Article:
New coronavirus infections continued their sharp decline over the past week, and are now back down to pre-Thanksgiving levels.
The big picture: Given the U.S.’ experience over the past year, it can be hard to trust anything that looks like good news, without fearing that another shoe is about to drop. But the U.S. really is doing something right lately. Cases are way down, vaccinations are way up, and that’s going to save a lot of lives.
By the numbers: On average, just under 65,000 Americans were diagnosed with coronavirus infections every day over the past week. That’s a 20% drop from the week before, and continues a steep downward trend that has lasted more than a month.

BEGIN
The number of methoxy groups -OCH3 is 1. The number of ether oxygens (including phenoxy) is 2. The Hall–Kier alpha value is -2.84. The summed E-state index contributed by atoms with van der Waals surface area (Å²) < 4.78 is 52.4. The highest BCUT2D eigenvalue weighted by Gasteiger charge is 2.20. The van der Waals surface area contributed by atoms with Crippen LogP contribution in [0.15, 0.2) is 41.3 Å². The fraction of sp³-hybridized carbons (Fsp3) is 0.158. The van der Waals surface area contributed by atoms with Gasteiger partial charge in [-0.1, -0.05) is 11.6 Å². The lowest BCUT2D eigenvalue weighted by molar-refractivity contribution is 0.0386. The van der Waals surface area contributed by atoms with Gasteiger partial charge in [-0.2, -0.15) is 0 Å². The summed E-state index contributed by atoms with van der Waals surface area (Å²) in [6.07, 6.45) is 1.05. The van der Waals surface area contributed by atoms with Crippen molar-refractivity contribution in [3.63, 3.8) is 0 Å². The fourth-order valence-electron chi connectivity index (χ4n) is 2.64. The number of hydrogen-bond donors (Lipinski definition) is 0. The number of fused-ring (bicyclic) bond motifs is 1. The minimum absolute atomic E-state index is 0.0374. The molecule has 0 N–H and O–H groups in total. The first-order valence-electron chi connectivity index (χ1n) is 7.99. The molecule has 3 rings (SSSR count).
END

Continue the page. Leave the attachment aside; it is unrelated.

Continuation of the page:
- Caseloads got worse over the past week in four states — Idaho, New Hampshire, Washington and Wyoming — and improved in 34 states.
- Hospitalizations were unchanged over the past week, but deaths fell by 24%. The coronavirus is now killing about 2,000 Americans per day.
- The U.S. conducted an average of about 1.4 million coronavirus tests per day over the past week, and is administering about 1.4 million vaccine doses per day.
What’s next: It’s true that more contagious variants of COVID-19 could cause cases — and therefore hospitalizations and deaths — to spike again. But the best protection against that risk is to curb the virus’ spread and ramp up vaccinations — which we’re doing.
The bottom line: If we can keep this up, some form of post-pandemic life is within our reach.
Each week, Axios tracks the change in new infections in each state. We use a seven-day average to minimize the effects of day-to-day discrepancies in states’ reporting.